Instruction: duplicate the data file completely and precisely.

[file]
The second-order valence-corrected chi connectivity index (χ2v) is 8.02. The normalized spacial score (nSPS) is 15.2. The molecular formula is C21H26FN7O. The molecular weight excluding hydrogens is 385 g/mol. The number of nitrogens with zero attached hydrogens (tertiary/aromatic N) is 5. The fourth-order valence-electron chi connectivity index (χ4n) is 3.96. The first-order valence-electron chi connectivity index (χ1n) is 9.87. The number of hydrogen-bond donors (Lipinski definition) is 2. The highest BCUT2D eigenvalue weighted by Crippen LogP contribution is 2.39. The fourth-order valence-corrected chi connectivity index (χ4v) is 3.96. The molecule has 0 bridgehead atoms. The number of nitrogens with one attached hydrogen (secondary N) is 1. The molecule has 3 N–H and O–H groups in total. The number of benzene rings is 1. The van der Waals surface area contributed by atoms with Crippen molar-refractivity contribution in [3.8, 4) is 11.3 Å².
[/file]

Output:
The second-order valence-corrected chi connectivity index (χ2v) is 8.02. The normalized spacial score (nSPS) is 15.2. The molecular formula is C21H26FN7O. The molecular weight excluding hydrogens is 385 g/mol. The number of nitrogens with zero attached hydrogens (tertiary/aromatic N) is 5. The fourth-order valence-electron chi connectivity index (χ4n) is 3.96. The first-order valence-electron chi connectivity index (χ1n) is 9.87. The number of hydrogen-bond donors (Lipinski definition) is 2. The highest BCUT2D eigenvalue weighted by Crippen LogP contribution is 2.39. The fourth-order valence-corrected chi connectivity index (χ4v) is 3.96. The molecule has 0 bridgehead atoms. The number of nitrogens with one attached hydrogen (secondary N) is 1. The molecule has 3 N–H and O–H groups in total. The number of benzene rings is 1. The van der Waals surface area contributed by atoms with Crippen molar-refractivity contribution in [3.8, 4) is 11.3 Å².